RIP Pete Watts, bass player in Mott The Hoople, whom I knew quite well back in my Melody Maker days, at least until the group fragmented after the departure of Ian Hunter. Overend, an unusal name with Welsh origins, was always friendly, down to earth, a great big tall geyser (especially in those ludicrous platform boots that he wore on stage) who sometimes dyed his hair silver and played a weird-shaped bass that had been specially designed for him. Like the rest of them, he was an honest toiler at the coalface of rock, modest and unassuming, with a droll sense of humour drawn from the knowledge that his band was never likely to top the Premier League but, with the wind in their sails, could rock up a storm on a good night.
Mott taught me a lesson, albeit unintentionally. When I joined MM in 1970 I had naively assumed that any act worthy of coverage in the paper, ie one that had released an album or two and could sell out concerts, would be living the life of Riley, comfortably off and comfortably housed. Then I went to interview them at their communal flat in Earls Court where all bar Hunter (who lived in Putney with his American wife Trudy) lived. Well, it was a pigsty, truly awful, and it was a shock to realise that far from living the life of Riley the members of Mott The Hoople were probably worse off than me in terms of income and lifestyle. They were lovely guys but as Ian Hunter’s great book Diary of a Rock’n’Roll Star later confirmed, life in a rock band was only really comfortable for those at the top of the tree. The rest, as that visit to the flat in Earls Court confirmed, had a tough time of it, even if they did get their mugs in MM.
I wrote about MtH quite a bit in the early seventies but can’t seem to find any of my pieces on Rock’s Back Pages when I looked this morning. All I could find was a concert review from September 19, 1970 when Mott supported Free at Croydon’s Fairfield Hall, a show that sticks in my mind because Hunter encouraged a stage invasion that got slightly out of hand.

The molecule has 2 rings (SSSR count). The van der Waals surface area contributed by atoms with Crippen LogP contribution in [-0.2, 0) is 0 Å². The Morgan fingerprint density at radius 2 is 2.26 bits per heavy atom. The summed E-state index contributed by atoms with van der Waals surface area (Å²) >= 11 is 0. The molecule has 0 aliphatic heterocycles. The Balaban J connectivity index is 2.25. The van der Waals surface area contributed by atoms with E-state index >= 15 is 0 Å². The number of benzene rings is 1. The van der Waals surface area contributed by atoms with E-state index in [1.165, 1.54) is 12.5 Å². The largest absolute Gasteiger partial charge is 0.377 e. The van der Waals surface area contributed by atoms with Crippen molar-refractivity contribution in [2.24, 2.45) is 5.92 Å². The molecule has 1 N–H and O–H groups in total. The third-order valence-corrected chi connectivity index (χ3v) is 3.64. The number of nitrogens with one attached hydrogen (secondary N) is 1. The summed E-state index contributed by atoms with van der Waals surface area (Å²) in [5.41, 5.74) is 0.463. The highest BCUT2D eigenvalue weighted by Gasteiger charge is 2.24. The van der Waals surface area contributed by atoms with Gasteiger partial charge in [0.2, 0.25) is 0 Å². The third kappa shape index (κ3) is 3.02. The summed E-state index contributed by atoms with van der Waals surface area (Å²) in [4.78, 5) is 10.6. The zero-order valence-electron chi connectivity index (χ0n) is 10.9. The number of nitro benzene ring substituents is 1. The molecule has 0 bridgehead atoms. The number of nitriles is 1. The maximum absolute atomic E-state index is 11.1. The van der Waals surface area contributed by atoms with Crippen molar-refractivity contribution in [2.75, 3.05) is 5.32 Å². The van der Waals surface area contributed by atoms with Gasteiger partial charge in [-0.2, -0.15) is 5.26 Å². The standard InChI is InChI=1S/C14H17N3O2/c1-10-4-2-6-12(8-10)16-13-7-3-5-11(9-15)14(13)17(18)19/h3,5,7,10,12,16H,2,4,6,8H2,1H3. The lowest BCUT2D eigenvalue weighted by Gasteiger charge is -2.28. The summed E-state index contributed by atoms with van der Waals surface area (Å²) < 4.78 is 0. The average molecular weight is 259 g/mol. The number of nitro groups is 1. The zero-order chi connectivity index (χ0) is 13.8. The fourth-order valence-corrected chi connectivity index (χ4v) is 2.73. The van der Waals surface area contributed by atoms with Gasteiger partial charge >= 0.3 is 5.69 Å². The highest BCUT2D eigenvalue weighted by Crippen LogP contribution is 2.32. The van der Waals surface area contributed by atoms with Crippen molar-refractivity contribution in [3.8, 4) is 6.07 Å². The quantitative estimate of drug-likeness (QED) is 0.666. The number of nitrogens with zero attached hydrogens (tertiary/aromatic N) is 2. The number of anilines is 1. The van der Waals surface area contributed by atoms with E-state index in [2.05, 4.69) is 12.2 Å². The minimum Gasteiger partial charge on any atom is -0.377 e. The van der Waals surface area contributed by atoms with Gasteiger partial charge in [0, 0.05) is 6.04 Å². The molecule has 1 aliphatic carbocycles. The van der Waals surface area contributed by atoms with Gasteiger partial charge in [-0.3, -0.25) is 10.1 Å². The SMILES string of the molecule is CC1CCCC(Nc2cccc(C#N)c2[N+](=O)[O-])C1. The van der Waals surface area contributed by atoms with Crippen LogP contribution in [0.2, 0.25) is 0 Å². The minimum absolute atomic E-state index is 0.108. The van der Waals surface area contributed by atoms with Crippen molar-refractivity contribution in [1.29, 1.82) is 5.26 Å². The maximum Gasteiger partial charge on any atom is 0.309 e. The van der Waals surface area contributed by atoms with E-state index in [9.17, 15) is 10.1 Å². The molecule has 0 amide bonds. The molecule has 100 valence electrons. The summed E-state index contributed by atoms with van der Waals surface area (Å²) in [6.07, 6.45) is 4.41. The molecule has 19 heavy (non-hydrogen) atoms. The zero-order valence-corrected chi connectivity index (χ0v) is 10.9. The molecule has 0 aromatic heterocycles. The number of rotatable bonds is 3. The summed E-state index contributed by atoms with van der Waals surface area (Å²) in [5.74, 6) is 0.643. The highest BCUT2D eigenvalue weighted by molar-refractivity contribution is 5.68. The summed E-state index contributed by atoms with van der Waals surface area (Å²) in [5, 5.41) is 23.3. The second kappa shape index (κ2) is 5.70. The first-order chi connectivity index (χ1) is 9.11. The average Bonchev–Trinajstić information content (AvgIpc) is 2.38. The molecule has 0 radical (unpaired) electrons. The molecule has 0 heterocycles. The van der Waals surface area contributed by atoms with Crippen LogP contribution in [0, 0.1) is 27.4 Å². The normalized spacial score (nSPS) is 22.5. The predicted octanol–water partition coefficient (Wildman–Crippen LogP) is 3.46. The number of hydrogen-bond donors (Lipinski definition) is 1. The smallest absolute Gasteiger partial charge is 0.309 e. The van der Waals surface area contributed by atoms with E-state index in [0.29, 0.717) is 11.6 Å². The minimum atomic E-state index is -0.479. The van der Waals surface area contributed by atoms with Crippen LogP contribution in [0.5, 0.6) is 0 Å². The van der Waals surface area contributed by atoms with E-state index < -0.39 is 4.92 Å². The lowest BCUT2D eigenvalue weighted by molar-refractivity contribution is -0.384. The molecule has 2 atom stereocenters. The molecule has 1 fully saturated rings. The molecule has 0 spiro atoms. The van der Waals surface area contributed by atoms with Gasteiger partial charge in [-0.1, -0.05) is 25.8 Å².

I wrote more about Free than Mott but here it is anyway: “Fairfield Hall, Croydon, has seen some amazing scenes since it became South London's home of rock, but I doubt whether the old faithfuls at the hall have ever seen anything like the excitement that Mott The Hoople conjured up on Sunday.
“With little more than an encouraging beckon from Ian Hunter, Mott's pianist and singer, over 100 excited fans leaped up on to the stage to dance along with the group during their finale, a medley of rock and roll songs from the fifties.
“Free had a difficult task in following such a performance, but they coped with the hysteria with a selection of numbers that have brought them to the forefront this year. They opened with ‘Riding On A Pony’ which could be their next single and included two songs from their forthcoming fourth album, ‘Be My Friend’ and ‘The Stealer’.
“For an encore they bounced through ‘All Right Now’ and – after some hesitation – came back for a second encore doing ‘The Hunter’.
“There can be few groups around where the bass lines play such an integral part in the overall sound. Little Andy Fraser moves around the stage like a toy that won't fall over, always getting the most from his four strings.
“The performance was recorded live by Island and – quality permitting – should be released on an album before Christmas. It will sell like hot cakes.”